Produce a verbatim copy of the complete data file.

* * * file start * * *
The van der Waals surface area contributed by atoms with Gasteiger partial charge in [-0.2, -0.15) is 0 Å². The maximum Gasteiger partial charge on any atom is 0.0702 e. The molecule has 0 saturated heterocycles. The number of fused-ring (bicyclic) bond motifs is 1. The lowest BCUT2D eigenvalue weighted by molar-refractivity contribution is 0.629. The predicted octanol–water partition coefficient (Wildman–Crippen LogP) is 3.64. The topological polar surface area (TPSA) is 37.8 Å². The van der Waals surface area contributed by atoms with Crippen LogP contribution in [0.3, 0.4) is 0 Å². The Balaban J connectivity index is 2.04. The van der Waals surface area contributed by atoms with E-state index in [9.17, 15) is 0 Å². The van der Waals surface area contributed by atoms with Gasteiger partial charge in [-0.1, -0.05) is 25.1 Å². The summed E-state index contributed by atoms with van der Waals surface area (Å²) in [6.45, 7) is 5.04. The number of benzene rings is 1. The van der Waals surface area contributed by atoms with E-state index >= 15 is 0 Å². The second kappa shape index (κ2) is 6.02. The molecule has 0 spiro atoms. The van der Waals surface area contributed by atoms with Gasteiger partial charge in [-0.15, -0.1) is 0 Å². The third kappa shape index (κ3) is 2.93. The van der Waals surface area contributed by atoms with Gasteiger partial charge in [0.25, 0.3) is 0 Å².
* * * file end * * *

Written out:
The van der Waals surface area contributed by atoms with Gasteiger partial charge in [-0.2, -0.15) is 0 Å². The maximum Gasteiger partial charge on any atom is 0.0702 e. The molecule has 0 saturated heterocycles. The number of fused-ring (bicyclic) bond motifs is 1. The lowest BCUT2D eigenvalue weighted by molar-refractivity contribution is 0.629. The predicted octanol–water partition coefficient (Wildman–Crippen LogP) is 3.64. The topological polar surface area (TPSA) is 37.8 Å². The van der Waals surface area contributed by atoms with Crippen LogP contribution in [0.3, 0.4) is 0 Å². The Balaban J connectivity index is 2.04. The van der Waals surface area contributed by atoms with E-state index in [9.17, 15) is 0 Å². The van der Waals surface area contributed by atoms with Gasteiger partial charge in [-0.1, -0.05) is 25.1 Å². The summed E-state index contributed by atoms with van der Waals surface area (Å²) in [6.45, 7) is 5.04. The number of benzene rings is 1. The van der Waals surface area contributed by atoms with E-state index >= 15 is 0 Å². The second kappa shape index (κ2) is 6.02. The molecule has 0 spiro atoms. The van der Waals surface area contributed by atoms with Gasteiger partial charge in [-0.15, -0.1) is 0 Å². The third kappa shape index (κ3) is 2.93. The van der Waals surface area contributed by atoms with Gasteiger partial charge in [0.25, 0.3) is 0 Å².